Greeks bearing debts

The euro was a bad idea in 1999, and it's a disaster now.

I have a long memory, and a thin skin, and often lie awake at night, grinding my teeth, reliving the insults born by Tories in our wilderness decades. I suppose it's too much to expect an apology from the politicians who were pro-Euro hysterics at our general elections, until quite recently? People like, ooh I don't know, Chris Huhne?

If we get rid of sterling and adopt the euro, we will also get rid of sterling crises and sterling overvaluations. This will give us a real control over our economic environment. (Chris Huhne, 2004).

Substitute "Greek drachma" for "Sterling", and that sentence reads really well now, doesn't it Chris? (Hat tip to Dan Hannan for a list of many similar, delicious-with-hindsight comments).

Setting Huhne's points aside, it's worth recalling the argument repeatedly made by those of us who didn't want to join the euro, because -- with respect to the Greek tragedy currently unfolding -- it was all so entirely predictable.

We said that a monetary union couldn't work, because a single interest rate for a continent of such disparate economies could not be suited to them all. Since the interest rate was likely to be set low to suit the productive Germans, it would spell inflationary doom for countries like Ireland and Greece.

No-one ever had an answer to the single interest rate dilemma. Part of the reason it was so compelling to most Conservatives (Ken Clarke, as ever, an honourable exception) was that we had lived through two examples where UK interest rates led to devastating domestic outcomes. The ERM fiasco of Black Wednesday is well-rehearsed. Less commented on is that we had all lived through what happened in the north of the UK in the 1980s, when an interest rate was necessarily set to control inflation in the south. If it's hard enough to make one rate suitable for a single state, it beggars belief that anyone imagined that a single rate could suit economies stretching from Dublin to Athens via Berlin.

As of course, it could not. The banking crises only exacerbated what was already evident: some countries had embarked on uncontrolled (by the ECB's central rate) inflationary bubbles of debt-funded spending. When the credit dried up, the crises set in. Now Greek government debt is worthless, and its people are rioting against the austerity measures imposed on them by the IMF, and the obvious route open to a country in such a terrible situation -- devalue your currency and hope for growth in exports -- is shut off from them, while they remain locked into the euro.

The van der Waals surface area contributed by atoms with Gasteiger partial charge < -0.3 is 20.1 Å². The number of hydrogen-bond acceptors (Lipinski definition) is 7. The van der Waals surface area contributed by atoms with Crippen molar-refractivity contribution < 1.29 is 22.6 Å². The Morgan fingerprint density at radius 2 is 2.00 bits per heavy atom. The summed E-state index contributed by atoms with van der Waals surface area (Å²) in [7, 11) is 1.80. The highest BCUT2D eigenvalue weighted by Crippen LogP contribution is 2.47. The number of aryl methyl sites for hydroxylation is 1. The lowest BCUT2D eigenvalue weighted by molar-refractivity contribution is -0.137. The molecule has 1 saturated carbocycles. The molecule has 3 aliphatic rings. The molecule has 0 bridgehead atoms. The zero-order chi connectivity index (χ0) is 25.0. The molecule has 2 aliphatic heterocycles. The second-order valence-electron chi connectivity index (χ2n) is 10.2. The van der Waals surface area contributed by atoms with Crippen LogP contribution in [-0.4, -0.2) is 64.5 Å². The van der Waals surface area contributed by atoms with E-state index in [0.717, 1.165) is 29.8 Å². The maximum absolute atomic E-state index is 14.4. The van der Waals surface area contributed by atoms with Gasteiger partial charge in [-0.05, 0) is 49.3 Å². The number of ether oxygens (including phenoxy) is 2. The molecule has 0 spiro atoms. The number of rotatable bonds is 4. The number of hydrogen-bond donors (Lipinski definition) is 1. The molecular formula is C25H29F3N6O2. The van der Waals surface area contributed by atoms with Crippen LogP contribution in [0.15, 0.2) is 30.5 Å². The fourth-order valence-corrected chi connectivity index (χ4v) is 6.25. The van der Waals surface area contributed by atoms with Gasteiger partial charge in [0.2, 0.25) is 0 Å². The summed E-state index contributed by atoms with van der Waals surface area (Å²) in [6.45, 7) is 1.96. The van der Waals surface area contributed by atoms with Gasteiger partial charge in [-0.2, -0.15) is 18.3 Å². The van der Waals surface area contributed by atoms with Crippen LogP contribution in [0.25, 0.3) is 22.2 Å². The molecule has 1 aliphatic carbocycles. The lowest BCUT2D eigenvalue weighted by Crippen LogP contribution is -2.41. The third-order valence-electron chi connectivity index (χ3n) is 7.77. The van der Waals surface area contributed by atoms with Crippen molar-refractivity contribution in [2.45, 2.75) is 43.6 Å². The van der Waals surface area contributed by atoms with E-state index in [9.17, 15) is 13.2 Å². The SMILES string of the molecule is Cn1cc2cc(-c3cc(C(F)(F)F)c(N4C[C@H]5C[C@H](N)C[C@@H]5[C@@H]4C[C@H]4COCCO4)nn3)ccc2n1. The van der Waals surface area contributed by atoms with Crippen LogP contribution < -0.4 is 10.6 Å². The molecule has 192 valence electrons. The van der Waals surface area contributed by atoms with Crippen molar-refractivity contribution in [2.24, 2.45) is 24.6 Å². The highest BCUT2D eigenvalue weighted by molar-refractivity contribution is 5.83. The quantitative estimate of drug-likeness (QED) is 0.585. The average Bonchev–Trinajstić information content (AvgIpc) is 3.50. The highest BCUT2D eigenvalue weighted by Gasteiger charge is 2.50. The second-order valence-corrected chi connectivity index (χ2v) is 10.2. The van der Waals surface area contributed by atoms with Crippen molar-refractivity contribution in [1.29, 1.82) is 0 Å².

William Hague was derided in 2001 for likening the eurozone to being locked into a burning building with no exits. With apologies to the late, great Bob Monkhouse: they laughed when we said we didn't want to join the euro. They're not laughing now.

Not that being right in 2001 is any cause for cheer ten years later. In the morose phraseology of Douglas Carswell MP, we may have avoided the trap of monetary union, but we appear to have signed up for the accompanying debt union regardless. Still: leaving the euro must be Greece's least worst option. I know that exposure to Greek debt is worldwide, but (I'm sure an economist will tell me otherwise) would suffering that exposure be worse than throwing more good money after bad? Until which point?

Fans of the euro used to insist that it wouldn't, it couldn't be allowed to fail. I wonder how much of a soaraway success it feels to the people of Athens, today?

Graeme Archer is the 2011 Orwell Prize winner for blogging.

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No, IDS, welfare isn't a path to wealth. Quite the opposite, in fact

Far from being a lifestyle choice, welfare is all too often a struggle for survival.

Iain Duncan Smith really is the gift that keeps on giving. You get one bile-filled giftbag of small-minded, hypocritical nastiness and, just when you think it has no more pain to inflict, off comes another ghastly layer of wrapping paper and out oozes some more. He is a game of Pass the Parcel for people who hate humanity.